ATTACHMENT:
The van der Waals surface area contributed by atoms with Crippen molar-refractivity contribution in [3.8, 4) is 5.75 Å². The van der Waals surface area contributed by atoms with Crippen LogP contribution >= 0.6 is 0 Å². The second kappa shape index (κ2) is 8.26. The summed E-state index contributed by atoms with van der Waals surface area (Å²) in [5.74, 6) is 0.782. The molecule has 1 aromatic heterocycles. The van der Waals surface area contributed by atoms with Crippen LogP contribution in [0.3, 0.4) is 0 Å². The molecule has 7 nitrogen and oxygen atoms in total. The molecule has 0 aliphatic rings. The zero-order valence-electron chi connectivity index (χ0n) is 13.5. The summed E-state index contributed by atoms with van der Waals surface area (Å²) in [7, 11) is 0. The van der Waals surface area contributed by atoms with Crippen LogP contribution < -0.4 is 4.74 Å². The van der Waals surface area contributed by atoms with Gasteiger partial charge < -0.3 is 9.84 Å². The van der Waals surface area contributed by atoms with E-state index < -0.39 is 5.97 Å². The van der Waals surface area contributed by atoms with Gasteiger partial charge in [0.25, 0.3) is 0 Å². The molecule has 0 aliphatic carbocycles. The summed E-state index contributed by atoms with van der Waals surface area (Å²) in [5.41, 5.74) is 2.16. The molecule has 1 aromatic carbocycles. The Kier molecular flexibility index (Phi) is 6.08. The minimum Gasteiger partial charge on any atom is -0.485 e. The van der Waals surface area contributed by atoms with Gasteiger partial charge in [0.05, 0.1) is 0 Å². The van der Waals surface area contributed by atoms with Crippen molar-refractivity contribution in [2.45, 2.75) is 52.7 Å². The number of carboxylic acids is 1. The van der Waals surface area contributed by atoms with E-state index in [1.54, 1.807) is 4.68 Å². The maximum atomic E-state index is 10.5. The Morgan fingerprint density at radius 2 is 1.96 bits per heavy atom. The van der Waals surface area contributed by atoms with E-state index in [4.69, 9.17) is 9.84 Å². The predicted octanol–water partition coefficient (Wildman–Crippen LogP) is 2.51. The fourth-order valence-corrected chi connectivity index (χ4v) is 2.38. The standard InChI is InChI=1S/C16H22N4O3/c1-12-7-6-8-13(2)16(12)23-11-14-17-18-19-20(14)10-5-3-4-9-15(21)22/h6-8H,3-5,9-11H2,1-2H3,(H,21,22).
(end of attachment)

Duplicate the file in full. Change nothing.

The van der Waals surface area contributed by atoms with Crippen molar-refractivity contribution in [3.8, 4) is 5.75 Å². The van der Waals surface area contributed by atoms with Crippen LogP contribution >= 0.6 is 0 Å². The second kappa shape index (κ2) is 8.26. The summed E-state index contributed by atoms with van der Waals surface area (Å²) in [5.74, 6) is 0.782. The molecule has 1 aromatic heterocycles. The van der Waals surface area contributed by atoms with Crippen LogP contribution in [0.3, 0.4) is 0 Å². The molecule has 7 nitrogen and oxygen atoms in total. The molecule has 0 aliphatic rings. The zero-order valence-electron chi connectivity index (χ0n) is 13.5. The summed E-state index contributed by atoms with van der Waals surface area (Å²) in [7, 11) is 0. The van der Waals surface area contributed by atoms with Crippen LogP contribution < -0.4 is 4.74 Å². The van der Waals surface area contributed by atoms with Gasteiger partial charge < -0.3 is 9.84 Å². The van der Waals surface area contributed by atoms with E-state index < -0.39 is 5.97 Å². The van der Waals surface area contributed by atoms with Gasteiger partial charge in [0.25, 0.3) is 0 Å². The molecule has 0 aliphatic carbocycles. The summed E-state index contributed by atoms with van der Waals surface area (Å²) in [5.41, 5.74) is 2.16. The molecule has 1 aromatic carbocycles. The Kier molecular flexibility index (Phi) is 6.08. The minimum Gasteiger partial charge on any atom is -0.485 e. The van der Waals surface area contributed by atoms with Gasteiger partial charge in [0.05, 0.1) is 0 Å². The van der Waals surface area contributed by atoms with Crippen molar-refractivity contribution in [2.45, 2.75) is 52.7 Å². The number of carboxylic acids is 1. The van der Waals surface area contributed by atoms with E-state index in [1.54, 1.807) is 4.68 Å². The maximum atomic E-state index is 10.5. The Morgan fingerprint density at radius 2 is 1.96 bits per heavy atom. The van der Waals surface area contributed by atoms with E-state index in [4.69, 9.17) is 9.84 Å². The predicted octanol–water partition coefficient (Wildman–Crippen LogP) is 2.51. The fourth-order valence-corrected chi connectivity index (χ4v) is 2.38. The standard InChI is InChI=1S/C16H22N4O3/c1-12-7-6-8-13(2)16(12)23-11-14-17-18-19-20(14)10-5-3-4-9-15(21)22/h6-8H,3-5,9-11H2,1-2H3,(H,21,22).